The horrible “sanitary” conditions of the factory farm meat, both before and after slaughter, would be enough to turn most people off to it.  But what got me is the suffering.  I simply don’t want to eat suffering and misery. To me, the five minutes of pleasure I’ll get from a piece of meat on my plate isn’t worth the lifetime of suffering the animal endured.

When I finished the book, it wasn’t as if  I had been thunderstruck.  It wasn’t The Blues Brothers and James Brown wasn’t shouting to me from the altar, “Do you see the light?” causing me to do back-flips down the aisle and join the congregation in ecstatic dance of vegetarian fanaticism.  When I finally put the book down, I merely realized that I simply had no desire to eat meat any more. It was an underwhelming realization by sheer dint of its seeming lack of histrionics — I just kind of shrugged and said to myself, “I guess I don’t wanna eat that stuff any more.”  And I’ve stuck to it for over three months now.

Now, all that aside, I’m far from perfect.  I’m not usually on a soap box, and I understand that there are many who won’t agree with me.  That’s cool.  I feel that some people feel that we, as humans, have dominion over all other creatures on the planet, and that we have every right to do whatever we want with/to them.  Others might not give it that much thought, but there is an inherent disconnect that’s been programmed into them by the food producers (and society in general), whereby they know that they don’t want to know where their meat comes from, so they scrupulously avoid that information.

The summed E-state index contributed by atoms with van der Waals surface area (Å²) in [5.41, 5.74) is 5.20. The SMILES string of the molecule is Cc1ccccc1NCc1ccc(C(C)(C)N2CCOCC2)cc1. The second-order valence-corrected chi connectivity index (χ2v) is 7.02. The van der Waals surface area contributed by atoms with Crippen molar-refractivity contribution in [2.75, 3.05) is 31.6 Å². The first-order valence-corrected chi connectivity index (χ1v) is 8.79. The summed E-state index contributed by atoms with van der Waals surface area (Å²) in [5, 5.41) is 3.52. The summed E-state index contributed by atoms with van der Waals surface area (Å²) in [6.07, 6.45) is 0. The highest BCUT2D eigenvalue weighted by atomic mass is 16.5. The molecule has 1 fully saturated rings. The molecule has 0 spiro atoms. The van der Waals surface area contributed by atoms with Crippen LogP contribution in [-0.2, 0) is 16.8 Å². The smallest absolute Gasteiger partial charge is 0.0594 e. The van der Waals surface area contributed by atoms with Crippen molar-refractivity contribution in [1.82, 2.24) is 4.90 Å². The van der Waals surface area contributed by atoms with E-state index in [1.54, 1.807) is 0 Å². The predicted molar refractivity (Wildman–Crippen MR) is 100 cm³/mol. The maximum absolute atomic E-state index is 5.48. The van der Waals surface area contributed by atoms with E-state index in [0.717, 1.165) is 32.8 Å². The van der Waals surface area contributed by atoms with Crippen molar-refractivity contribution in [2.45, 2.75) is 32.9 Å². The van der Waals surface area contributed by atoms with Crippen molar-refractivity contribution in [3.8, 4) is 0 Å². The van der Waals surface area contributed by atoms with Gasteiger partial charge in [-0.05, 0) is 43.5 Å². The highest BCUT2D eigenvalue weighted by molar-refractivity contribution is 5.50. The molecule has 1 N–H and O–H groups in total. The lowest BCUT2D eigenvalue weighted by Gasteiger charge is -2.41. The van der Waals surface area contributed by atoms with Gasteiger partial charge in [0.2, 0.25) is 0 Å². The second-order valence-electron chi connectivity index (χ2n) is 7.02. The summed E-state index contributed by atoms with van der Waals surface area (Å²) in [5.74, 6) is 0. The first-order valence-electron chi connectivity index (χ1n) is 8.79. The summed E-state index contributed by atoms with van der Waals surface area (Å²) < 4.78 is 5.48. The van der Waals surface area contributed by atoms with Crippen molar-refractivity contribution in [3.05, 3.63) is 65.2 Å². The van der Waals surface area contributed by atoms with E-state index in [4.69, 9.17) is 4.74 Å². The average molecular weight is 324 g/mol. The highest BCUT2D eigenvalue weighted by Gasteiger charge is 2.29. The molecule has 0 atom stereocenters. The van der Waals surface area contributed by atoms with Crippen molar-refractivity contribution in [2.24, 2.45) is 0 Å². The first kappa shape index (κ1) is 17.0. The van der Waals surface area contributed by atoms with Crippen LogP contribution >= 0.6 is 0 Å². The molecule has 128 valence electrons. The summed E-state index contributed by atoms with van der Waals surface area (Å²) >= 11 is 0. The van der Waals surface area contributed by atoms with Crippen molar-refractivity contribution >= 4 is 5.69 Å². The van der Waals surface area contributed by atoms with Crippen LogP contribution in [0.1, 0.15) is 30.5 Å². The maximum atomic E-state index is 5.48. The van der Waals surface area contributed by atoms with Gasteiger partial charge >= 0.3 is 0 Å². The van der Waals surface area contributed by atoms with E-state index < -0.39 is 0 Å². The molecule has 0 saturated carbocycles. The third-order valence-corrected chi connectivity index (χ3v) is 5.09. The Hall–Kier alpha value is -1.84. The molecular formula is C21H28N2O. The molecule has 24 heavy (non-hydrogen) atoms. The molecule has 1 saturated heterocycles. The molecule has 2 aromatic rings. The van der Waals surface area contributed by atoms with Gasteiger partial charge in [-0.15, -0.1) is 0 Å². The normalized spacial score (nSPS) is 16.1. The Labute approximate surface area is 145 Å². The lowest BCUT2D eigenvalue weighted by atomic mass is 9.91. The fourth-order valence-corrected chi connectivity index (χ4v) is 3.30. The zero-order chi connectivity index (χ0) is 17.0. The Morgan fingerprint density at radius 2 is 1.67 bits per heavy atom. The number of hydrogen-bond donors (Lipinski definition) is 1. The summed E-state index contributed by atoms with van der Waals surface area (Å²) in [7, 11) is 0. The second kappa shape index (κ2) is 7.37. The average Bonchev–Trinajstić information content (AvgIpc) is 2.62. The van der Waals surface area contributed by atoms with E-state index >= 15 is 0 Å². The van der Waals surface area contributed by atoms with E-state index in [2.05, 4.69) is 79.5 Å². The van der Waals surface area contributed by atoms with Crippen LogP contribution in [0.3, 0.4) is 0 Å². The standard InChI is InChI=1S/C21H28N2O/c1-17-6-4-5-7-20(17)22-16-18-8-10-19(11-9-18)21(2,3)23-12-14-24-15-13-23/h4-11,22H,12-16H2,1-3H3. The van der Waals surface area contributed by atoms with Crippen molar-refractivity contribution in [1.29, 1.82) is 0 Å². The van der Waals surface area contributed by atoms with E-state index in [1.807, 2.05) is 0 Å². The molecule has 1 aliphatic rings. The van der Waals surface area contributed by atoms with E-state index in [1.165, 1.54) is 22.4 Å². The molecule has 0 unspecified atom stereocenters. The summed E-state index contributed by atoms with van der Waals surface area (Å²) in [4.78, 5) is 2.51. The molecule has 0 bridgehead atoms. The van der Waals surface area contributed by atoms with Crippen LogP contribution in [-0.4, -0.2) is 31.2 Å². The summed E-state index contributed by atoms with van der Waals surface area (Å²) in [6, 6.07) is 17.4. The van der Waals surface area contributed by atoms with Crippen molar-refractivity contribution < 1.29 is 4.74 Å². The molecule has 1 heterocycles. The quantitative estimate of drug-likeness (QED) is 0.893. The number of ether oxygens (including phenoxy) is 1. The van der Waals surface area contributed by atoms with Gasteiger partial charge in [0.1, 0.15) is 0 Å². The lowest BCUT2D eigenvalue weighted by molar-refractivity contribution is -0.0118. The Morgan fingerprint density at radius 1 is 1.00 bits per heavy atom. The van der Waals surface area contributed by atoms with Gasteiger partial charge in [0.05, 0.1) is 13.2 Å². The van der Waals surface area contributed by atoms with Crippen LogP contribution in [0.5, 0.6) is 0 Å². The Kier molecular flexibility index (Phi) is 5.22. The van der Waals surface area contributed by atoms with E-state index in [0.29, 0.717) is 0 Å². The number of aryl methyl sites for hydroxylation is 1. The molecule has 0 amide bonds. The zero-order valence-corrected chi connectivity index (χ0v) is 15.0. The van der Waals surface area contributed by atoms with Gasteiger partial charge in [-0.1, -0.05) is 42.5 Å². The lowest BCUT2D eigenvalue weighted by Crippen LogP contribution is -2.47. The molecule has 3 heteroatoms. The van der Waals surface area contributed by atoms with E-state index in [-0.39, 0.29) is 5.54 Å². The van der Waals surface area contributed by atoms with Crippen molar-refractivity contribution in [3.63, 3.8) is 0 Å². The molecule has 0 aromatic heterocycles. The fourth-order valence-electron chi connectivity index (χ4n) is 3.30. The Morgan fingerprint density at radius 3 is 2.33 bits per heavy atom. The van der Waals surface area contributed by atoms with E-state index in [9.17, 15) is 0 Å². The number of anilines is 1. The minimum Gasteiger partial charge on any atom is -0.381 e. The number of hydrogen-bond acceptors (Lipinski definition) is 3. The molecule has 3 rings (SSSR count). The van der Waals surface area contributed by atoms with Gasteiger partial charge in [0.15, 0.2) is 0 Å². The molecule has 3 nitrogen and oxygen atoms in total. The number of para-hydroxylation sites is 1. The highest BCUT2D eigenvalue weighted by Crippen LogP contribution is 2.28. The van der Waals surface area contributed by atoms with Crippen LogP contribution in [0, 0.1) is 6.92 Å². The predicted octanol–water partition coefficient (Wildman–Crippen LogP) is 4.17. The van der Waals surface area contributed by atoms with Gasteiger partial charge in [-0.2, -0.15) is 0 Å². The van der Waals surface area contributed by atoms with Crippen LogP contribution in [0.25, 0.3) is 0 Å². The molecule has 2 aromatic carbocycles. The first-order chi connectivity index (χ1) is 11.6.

I simply chose to not eat meat… but even with this decision, I’m flawed.  I still eat fish, even though I know that fish are subject to similar existences as their land-dwelling brethren.  So why do I do it?  Two reasons:

  • I still crave meat in my diet — I enjoy it too much.  The taste, the texture, the aroma… eating fish allows me the illusion that I still have meat in my diet
  • I have allowed myself a willful ignorance.  Because fish dwell in the sea and not on the land, I allow myself to believe that they are some race of alien creatures.  I can not personally relate to the creatures the same way I could relate to, say, a pig with its behavior and personality.  As a result, I’m exemplifying the same behavior as I noted above — I really don’t want to know about how a sea creature feels suffering, and I’m not dwelling on it.  Not yet, anyway.

WAY too freakin’ cute to be an alien. Or dinner, IMHO.

Fran has been incredibly helpful in this process, too.  She’s encouraged me to not dwell upon what I’m not doing (i.e. still eating fish) , but rather to embrace the good I am doing.